The National Endowment for the Arts awarded $47 million in grants Friday to 1,200 artists and arts organizations, including two controversial performers who were denied federal funds last year under an anti-obscenity statute.
Grants totaling $35,000 went to two avant-garde theaters in New York for production of new works by Karen Finley and Holly Hughes. Their grant applications last year were rejected at the height of a political controversy over alleged NEA support for obscene and blasphemous art.
Endowment chairman John E. Frohnmayer said he had personally reviewed the new grant requests on behalf of Finley and Hughes. The applications had been approved by two separate review panels and by the National Council on the Arts, the NEA’s presidentially appointed advisory body.
“A major thrust of the arts endowment is to encourage innovative art,” Frohnmayer said in a statement. He said he was “satisfied that the grants meet the criteria set forth in the guidelines” for supporting works of artistic excellence.
The Finley and Hughes grants were among $47 million awarded to support a wide variety of arts projects across the country in the 1990-91 fiscal year.
They ranged from $1-million grants to New York choreographer Merce Cunningham and the Houston Grand Opera to $3,000 for a Mozart festival in Bartlesville, Okla.
The NEA awarded $20,000 to the Kitchen Center in New York for production of a work by Finley, in collaboration with composer Jerry Hunt, that will use a talk-show format to explore mental illness.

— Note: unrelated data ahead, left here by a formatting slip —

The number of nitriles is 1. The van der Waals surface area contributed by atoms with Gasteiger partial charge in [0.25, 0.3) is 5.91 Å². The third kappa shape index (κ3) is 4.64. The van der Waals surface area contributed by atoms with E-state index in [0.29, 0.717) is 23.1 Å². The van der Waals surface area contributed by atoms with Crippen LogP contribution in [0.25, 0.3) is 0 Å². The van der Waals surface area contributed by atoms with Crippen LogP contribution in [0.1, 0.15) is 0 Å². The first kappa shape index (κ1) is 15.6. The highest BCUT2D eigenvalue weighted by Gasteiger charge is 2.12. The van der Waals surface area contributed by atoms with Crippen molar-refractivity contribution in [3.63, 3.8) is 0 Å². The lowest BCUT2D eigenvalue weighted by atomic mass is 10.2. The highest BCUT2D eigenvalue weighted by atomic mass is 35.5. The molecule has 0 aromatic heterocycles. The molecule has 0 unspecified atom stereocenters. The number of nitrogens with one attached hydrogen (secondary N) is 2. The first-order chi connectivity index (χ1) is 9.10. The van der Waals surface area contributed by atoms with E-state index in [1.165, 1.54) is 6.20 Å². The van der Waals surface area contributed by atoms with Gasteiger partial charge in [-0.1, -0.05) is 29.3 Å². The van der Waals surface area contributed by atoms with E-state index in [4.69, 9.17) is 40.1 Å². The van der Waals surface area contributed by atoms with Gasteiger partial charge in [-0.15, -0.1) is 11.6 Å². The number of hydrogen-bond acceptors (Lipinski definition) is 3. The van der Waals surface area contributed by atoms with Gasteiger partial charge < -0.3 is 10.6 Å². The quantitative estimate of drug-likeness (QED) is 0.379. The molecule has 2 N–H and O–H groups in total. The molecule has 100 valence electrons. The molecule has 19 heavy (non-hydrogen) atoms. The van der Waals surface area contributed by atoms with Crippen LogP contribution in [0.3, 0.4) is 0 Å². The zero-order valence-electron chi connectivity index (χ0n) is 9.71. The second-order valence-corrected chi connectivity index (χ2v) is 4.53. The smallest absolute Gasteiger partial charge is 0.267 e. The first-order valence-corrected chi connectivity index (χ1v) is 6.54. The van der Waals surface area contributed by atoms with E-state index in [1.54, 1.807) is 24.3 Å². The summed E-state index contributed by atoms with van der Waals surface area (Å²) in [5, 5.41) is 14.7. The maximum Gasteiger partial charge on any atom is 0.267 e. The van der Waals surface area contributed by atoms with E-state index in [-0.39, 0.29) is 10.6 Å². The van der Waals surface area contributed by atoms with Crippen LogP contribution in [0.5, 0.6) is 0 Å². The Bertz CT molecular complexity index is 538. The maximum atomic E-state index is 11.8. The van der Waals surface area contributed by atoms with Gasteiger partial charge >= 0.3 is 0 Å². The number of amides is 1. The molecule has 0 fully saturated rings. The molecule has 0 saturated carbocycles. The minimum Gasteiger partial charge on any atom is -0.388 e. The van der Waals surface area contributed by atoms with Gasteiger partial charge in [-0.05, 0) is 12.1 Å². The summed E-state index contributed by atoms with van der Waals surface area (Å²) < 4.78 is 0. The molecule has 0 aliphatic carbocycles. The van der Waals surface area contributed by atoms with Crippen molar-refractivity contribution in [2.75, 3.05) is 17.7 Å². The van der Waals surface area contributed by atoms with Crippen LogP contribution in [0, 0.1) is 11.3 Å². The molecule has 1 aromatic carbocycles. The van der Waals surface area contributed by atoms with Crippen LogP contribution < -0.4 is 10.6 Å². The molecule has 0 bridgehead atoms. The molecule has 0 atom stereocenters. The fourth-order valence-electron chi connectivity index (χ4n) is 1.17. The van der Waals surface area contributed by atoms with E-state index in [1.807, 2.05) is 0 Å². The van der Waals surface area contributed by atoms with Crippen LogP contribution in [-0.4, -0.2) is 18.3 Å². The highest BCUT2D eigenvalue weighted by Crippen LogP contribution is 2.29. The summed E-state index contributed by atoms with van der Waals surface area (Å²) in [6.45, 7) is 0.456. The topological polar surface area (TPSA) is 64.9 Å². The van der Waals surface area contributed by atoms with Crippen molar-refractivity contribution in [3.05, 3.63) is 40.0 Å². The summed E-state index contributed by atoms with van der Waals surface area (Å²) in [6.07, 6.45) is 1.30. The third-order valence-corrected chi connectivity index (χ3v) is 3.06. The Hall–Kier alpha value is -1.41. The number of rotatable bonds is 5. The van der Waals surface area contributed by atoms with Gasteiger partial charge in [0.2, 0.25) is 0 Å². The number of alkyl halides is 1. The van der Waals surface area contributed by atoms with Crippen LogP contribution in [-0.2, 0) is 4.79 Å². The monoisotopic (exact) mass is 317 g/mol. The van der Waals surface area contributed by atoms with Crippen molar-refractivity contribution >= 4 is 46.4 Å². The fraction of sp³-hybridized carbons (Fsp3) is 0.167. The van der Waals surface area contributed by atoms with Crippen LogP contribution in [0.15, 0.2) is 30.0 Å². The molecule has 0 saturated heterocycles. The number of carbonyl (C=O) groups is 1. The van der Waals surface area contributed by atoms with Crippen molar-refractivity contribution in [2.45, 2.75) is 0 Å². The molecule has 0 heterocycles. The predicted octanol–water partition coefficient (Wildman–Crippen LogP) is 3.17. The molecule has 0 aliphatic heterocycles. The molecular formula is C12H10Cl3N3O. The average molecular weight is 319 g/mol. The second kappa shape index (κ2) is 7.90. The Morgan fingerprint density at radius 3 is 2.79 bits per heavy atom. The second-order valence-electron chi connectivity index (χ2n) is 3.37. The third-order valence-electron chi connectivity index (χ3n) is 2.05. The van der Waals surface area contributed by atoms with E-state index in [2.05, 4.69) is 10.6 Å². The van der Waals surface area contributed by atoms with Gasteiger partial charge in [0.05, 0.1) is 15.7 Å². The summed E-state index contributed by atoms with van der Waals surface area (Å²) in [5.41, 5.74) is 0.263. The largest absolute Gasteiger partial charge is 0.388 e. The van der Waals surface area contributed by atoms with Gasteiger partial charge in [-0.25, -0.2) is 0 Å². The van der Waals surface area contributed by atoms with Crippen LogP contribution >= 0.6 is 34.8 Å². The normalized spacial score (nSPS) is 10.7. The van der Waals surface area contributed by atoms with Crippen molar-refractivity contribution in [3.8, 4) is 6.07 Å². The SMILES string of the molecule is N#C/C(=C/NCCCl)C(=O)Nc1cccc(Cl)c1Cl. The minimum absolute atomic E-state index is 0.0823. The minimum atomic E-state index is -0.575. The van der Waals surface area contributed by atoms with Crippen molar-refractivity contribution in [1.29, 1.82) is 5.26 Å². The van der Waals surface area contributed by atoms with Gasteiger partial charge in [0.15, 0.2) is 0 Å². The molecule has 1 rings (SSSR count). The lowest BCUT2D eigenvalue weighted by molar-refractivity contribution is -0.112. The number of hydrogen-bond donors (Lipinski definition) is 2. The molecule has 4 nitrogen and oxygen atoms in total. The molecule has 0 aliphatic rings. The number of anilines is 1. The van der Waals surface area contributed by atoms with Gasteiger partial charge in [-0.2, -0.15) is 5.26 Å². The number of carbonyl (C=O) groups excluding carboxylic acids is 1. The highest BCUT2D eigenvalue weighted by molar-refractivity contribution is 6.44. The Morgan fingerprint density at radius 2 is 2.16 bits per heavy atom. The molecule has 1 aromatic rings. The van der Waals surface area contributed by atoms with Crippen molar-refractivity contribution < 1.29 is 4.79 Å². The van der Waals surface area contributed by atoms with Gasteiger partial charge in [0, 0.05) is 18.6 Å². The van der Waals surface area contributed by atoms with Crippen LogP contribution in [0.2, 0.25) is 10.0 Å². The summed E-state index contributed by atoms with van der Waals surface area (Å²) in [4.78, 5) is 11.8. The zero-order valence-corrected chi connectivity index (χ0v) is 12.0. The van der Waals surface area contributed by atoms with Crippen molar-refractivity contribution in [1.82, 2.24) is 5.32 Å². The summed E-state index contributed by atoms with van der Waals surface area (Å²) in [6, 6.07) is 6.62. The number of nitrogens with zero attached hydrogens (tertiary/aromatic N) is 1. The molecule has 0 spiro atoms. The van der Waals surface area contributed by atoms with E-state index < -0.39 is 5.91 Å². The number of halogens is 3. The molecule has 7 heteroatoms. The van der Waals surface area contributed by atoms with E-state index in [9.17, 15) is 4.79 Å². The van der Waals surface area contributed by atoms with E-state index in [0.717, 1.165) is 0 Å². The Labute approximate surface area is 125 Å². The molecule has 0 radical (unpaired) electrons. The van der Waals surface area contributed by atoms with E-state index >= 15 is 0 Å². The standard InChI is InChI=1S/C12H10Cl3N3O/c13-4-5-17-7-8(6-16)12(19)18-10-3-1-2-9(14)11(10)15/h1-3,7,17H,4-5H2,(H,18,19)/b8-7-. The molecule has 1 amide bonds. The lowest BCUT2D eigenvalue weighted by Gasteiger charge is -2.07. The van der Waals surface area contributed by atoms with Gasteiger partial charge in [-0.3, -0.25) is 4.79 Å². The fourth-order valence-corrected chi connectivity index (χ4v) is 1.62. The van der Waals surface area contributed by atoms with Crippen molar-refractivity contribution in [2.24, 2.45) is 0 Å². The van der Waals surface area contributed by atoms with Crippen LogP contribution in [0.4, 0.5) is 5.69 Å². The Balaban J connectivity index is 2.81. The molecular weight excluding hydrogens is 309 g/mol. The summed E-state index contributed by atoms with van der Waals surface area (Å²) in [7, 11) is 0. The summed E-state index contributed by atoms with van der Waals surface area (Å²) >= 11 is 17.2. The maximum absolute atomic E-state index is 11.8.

A $15,000 grant went to the Downtown Art Co. of New York for a project by Hughes titled “No Trace of the Blond,” in collaboration with director Ellen Sebastian. The NEA said it “will draw on ancient non-Western traditions to explore several contemporary issues.”
Attention was focused on the two applications because of their controversial stage monologues and musical acts, which usually deal with feminism, racism, homosexual concerns and political issues, sometimes in sexually explicit terms.
Barbara Tsumagari, executive director of the Kitchen theater, and Cliff Scott, producing director of the Downtown Art Co., expressed gratitude for their grants, which Tsumagari called “encouraging for the moment.”
Joy Silverman, a spokeswoman for the National Campaign for Freedom of Expression, a nonprofit artists’ organization, said it was “terrific that Frohnmayer has finally seen the light” and approved grants for two performers who “deserve national recognition.”
In a telephone interview from Los Angeles, however, Silverman said the obscenity controversy had left the arts community disillusioned with the NEA chairman as an arts advocate. “When things get tough, Frohnmayer will always bow to political pressure and he won’t defend the arts,” she said.